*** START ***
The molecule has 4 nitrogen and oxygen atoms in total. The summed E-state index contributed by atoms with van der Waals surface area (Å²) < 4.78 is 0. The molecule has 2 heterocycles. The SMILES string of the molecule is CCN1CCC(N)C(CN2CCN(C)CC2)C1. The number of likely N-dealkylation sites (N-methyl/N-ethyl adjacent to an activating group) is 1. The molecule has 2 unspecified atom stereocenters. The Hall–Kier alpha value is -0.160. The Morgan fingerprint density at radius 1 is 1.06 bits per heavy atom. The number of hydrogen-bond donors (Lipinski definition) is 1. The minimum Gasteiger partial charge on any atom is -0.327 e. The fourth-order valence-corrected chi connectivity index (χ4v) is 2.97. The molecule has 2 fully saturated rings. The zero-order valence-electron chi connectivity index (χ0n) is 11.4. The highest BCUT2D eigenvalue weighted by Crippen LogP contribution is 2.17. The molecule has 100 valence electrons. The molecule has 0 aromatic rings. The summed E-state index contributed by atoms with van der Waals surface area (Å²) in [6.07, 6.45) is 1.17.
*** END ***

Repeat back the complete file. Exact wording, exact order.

The molecule has 4 nitrogen and oxygen atoms in total. The summed E-state index contributed by atoms with van der Waals surface area (Å²) < 4.78 is 0. The molecule has 2 heterocycles. The SMILES string of the molecule is CCN1CCC(N)C(CN2CCN(C)CC2)C1. The number of likely N-dealkylation sites (N-methyl/N-ethyl adjacent to an activating group) is 1. The molecule has 2 unspecified atom stereocenters. The Hall–Kier alpha value is -0.160. The Morgan fingerprint density at radius 1 is 1.06 bits per heavy atom. The number of hydrogen-bond donors (Lipinski definition) is 1. The minimum Gasteiger partial charge on any atom is -0.327 e. The fourth-order valence-corrected chi connectivity index (χ4v) is 2.97. The molecule has 2 fully saturated rings. The zero-order valence-electron chi connectivity index (χ0n) is 11.4. The highest BCUT2D eigenvalue weighted by Crippen LogP contribution is 2.17. The molecule has 100 valence electrons. The molecule has 0 aromatic rings. The summed E-state index contributed by atoms with van der Waals surface area (Å²) in [6.07, 6.45) is 1.17.